TIME BETWEEN TRAINS
In his fourth collection, Bukoski (Polonaise; Children of Strangers) brings to life once again the working-class town of Superior, Wis., telling linked tales of its Polish inhabitants in 13 poignant, well-crafted stories. In the title story, a lonely Jewish track inspector and a widowed teacher observe each other from a distance, until the teacher's garden, with its profusion of butterflies and flowers, brings them momentarily together. Polka accordionist Buck Mrozek admits, "[M]y VFW night is the high point of the month," and he plays his heart out to a pretty German woman saddled with a boorish husband in "Closing Time." In these stories and others, thoughtful, stoical characters are briefly connected in moments more lovely for their fleetingness. Older protagonists—faithful, conservative, family oriented—dominate the collection. One noteworthy exception is Thaddeus Milszewski, a Marine cook who appears in several stories. He loves, and then reluctantly abandons, his half-French, half-Vietnamese lover in "The Bird That Sings in the Bamboo"; in "A Geography of Snow," his young cousin watches "crazy Tad" as he drunkenly kisses a map of their neighborhood, proclaiming the map will go back with him to Vietnam, "so a medic can get it for me while I'm dying. In the newspapers, you'll read about the casualty of a hometown boy." Bukoski proves himself a keen, sympathetic observer of his characters' travails and foibles, and these atmospheric tales are a moving testament to a wintry region and its hardy inhabitants. (Aug.)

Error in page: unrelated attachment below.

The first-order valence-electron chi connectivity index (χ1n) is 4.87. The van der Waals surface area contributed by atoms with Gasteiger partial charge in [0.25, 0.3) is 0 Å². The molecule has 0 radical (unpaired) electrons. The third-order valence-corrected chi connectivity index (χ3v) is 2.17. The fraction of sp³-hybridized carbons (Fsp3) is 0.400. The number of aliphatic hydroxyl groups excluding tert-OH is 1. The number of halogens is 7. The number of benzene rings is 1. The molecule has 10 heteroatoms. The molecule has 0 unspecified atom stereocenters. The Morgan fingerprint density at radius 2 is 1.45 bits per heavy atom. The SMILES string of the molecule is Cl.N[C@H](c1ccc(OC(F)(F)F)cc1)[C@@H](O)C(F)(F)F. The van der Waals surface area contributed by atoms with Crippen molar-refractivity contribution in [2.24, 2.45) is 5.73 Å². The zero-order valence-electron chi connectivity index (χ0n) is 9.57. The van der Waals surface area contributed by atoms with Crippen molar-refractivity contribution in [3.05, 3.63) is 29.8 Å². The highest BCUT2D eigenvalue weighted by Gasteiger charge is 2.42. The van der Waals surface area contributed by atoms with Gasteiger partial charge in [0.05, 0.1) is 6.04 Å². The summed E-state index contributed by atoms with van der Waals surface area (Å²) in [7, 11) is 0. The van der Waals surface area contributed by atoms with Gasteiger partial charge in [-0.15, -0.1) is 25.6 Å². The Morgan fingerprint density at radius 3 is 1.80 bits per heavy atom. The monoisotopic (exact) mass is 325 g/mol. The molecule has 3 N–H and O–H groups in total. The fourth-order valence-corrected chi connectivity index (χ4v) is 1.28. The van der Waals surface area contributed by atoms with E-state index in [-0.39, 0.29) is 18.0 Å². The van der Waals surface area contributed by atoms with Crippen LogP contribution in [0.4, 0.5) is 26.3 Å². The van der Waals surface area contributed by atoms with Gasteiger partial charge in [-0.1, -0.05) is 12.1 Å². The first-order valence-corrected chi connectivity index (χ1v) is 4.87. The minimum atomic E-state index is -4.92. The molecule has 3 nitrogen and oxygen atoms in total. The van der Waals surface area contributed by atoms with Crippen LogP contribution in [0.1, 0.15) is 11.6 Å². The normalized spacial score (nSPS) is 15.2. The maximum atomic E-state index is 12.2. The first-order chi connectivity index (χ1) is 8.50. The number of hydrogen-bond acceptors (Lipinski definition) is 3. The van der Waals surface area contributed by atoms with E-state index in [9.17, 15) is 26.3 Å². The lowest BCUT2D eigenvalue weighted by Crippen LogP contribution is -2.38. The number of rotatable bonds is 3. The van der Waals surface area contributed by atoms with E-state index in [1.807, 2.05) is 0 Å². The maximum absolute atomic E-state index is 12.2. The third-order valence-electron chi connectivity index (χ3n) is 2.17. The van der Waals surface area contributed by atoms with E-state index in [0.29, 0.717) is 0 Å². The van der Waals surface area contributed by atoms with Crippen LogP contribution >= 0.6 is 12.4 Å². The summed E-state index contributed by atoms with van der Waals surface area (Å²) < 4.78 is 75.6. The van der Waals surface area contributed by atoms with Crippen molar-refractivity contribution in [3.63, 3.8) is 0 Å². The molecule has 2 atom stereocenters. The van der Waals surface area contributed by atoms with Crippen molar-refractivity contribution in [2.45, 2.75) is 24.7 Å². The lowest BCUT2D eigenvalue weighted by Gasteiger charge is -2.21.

Forecast:If Southern Methodist is able to target Polish communities and local Wisconsin bookstores, this engaging collection could make a respectable showing.
Release date: 05/01/2003